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Some interesting facts [1]

  • A tetramer of 4 identical subunits
  • Each subunit is 120kD.
  • Active only as a tetramer.
  • Mutations in some of the codons of the N-terminal 60aa or C-terminal 100aa results in an inactive, dimeric β-galactosidase. [2]
  • If the above sequences are deleted, the missing protein fragment can be replaced by the corresponding peptide. This is called intracistronic alpha or omega complementation respectively.
  • Its N-terminal 23 residues can be replaced by any amino acid residues without affecting the enzymatic activity.
  • A mutant with an internal deletion of codons 21-41 of the lacZ gene does not produce any active β-galactosidase.
  • A mutant with a deletion of everything past residue 60 (i.e. it expresses only the first 60 N-terminal amino acids) does not produce any active β-galactosidase.
  • You can measure lacZ activity using flow cytometry. See A flow cytometric study of stationary phase gene expression in E.coli using lacZ reporter gene fusion
    • This paper uses C12FDG from Invitrogen. However, FDG might be a better substrate in gram-negative bacteria like Escherichia coli [3]
  • Another fluorogenic substrate is 4-methylumbelliferyl β-D-galactopyranoside (MUG) which works in bacteria, yeast, and mammalian cells (without requiring permeabilization/lysis). [4]
  • Alpha-complementation of β-galactosidase does not seem to yield activities equal to wildtype β-galactosidase. Depending on the fragment, the activity can be up to 24% of wildtype [5]. (If anyone has a better reference comparing results from a Miller assay of alpha-complementated β-galactosidase with wildtype, please include it here.)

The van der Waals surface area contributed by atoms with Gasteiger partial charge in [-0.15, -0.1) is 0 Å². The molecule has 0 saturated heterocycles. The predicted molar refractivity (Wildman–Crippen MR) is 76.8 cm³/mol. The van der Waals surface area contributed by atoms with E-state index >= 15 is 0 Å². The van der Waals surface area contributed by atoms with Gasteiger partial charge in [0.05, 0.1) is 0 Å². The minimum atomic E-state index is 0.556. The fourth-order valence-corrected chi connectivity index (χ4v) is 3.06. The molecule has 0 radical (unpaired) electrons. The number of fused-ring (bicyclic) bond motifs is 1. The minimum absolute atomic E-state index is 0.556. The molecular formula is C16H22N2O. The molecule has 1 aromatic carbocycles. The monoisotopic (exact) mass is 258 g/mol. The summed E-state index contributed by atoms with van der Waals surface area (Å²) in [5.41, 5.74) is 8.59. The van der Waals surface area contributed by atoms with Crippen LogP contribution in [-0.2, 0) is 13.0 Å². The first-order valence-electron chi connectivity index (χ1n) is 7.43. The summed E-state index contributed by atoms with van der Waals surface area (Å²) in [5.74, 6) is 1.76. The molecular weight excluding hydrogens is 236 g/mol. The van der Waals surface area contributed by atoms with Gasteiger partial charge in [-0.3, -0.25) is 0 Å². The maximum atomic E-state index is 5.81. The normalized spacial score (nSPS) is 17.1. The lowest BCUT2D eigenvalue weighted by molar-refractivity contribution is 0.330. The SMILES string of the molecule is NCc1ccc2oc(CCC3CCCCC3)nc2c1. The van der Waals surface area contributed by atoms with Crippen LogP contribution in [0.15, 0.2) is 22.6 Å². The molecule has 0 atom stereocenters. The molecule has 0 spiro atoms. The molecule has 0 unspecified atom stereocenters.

See also


  1. ISBN:3-11-014830-7 [Muller-Hill-1996]
  2. ISBN:0317118099 [Beckwith-1970]
  3. Plovins A, Alvarez AM, Ibañez M, Molina M, and Nombela C. Use of fluorescein-di-beta-D-galactopyranoside (FDG) and C12-FDG as substrates for beta-galactosidase detection by flow cytometry in animal, bacterial, and yeast cells. Appl Environ Microbiol. 1994 Dec;60(12):4638-41. DOI:10.1128/aem.60.12.4638-4641.1994 | PubMed ID:7811104 | HubMed [Plovins-ApplEnvironMicrobio-1994]
  4. Vidal-Aroca F, Giannattasio M, Brunelli E, Vezzoli A, Plevani P, Muzi-Falconi M, and Bertoni G. One-step high-throughput assay for quantitative detection of beta-galactosidase activity in intact gram-negative bacteria, yeast, and mammalian cells. Biotechniques. 2006 Apr;40(4):433-4, 436, 438 passim. DOI:10.2144/000112145 | PubMed ID:16629389 | HubMed [Vidal-Aroca-2006]
  5. Zamenhof PJ and Villarejo M. Construction and properties of Escherichia coli strains exhibiting -complementation of -galactosidase fragments in vivo. J Bacteriol. 1972 Apr;110(1):171-8. DOI:10.1128/jb.110.1.171-178.1972 | PubMed ID:4552986 | HubMed [Zamenhof-JBacteriol-1972]
  6. Ullmann A. Complementation in beta-galactosidase: from protein structure to genetic engineering. Bioessays. 1992 Mar;14(3):201-5. DOI:10.1002/bies.950140311 | PubMed ID:1345751 | HubMed [Ullmann-Bioessays-1992]
  7. ISBN:0879691069 [Miller-1972]

    original β-galactosidase assay by Miller

  8. Thibodeau SA, Fang R, and Joung JK. High-throughput beta-galactosidase assay for bacterial cell-based reporter systems. Biotechniques. 2004 Mar;36(3):410-5. DOI:10.2144/04363BM07 | PubMed ID:15038156 | HubMed [Thibodeau-Biotechniques-2004]
  9. [WorthingtonBiochem]
  10. Serebriiskii IG and Golemis EA. Uses of lacZ to study gene function: evaluation of beta-galactosidase assays employed in the yeast two-hybrid system. Anal Biochem. 2000 Oct 1;285(1):1-15. DOI:10.1006/abio.2000.4672 | PubMed ID:10998258 | HubMed [Serebriiskii-AnalBiochem-2000]

All Medline abstracts: PubMed | HubMed